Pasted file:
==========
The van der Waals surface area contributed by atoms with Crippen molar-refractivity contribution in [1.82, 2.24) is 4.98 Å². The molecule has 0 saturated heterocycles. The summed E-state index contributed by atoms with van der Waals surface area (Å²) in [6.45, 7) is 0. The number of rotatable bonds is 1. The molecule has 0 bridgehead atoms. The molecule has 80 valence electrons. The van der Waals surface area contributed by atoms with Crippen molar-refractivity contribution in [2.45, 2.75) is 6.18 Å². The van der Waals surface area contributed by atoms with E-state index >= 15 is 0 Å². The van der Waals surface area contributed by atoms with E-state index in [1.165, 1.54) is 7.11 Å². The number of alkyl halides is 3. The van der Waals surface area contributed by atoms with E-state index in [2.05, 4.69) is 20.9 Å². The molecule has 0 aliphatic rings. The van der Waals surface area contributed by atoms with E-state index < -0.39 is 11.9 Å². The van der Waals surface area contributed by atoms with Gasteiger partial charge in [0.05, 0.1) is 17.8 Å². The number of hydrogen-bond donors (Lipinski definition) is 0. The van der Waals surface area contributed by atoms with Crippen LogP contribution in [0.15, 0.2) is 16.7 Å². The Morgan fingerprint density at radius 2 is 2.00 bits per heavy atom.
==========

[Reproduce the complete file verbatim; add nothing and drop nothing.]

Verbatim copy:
The van der Waals surface area contributed by atoms with Crippen molar-refractivity contribution in [1.82, 2.24) is 4.98 Å². The molecule has 0 saturated heterocycles. The summed E-state index contributed by atoms with van der Waals surface area (Å²) in [6.45, 7) is 0. The number of rotatable bonds is 1. The molecule has 0 bridgehead atoms. The molecule has 80 valence electrons. The van der Waals surface area contributed by atoms with Crippen molar-refractivity contribution in [2.45, 2.75) is 6.18 Å². The van der Waals surface area contributed by atoms with E-state index >= 15 is 0 Å². The van der Waals surface area contributed by atoms with E-state index in [1.165, 1.54) is 7.11 Å². The number of alkyl halides is 3. The van der Waals surface area contributed by atoms with E-state index in [2.05, 4.69) is 20.9 Å². The molecule has 0 aliphatic rings. The van der Waals surface area contributed by atoms with E-state index < -0.39 is 11.9 Å². The van der Waals surface area contributed by atoms with Gasteiger partial charge in [0.05, 0.1) is 17.8 Å². The number of hydrogen-bond donors (Lipinski definition) is 0. The van der Waals surface area contributed by atoms with Crippen LogP contribution in [0.15, 0.2) is 16.7 Å². The Morgan fingerprint density at radius 2 is 2.00 bits per heavy atom.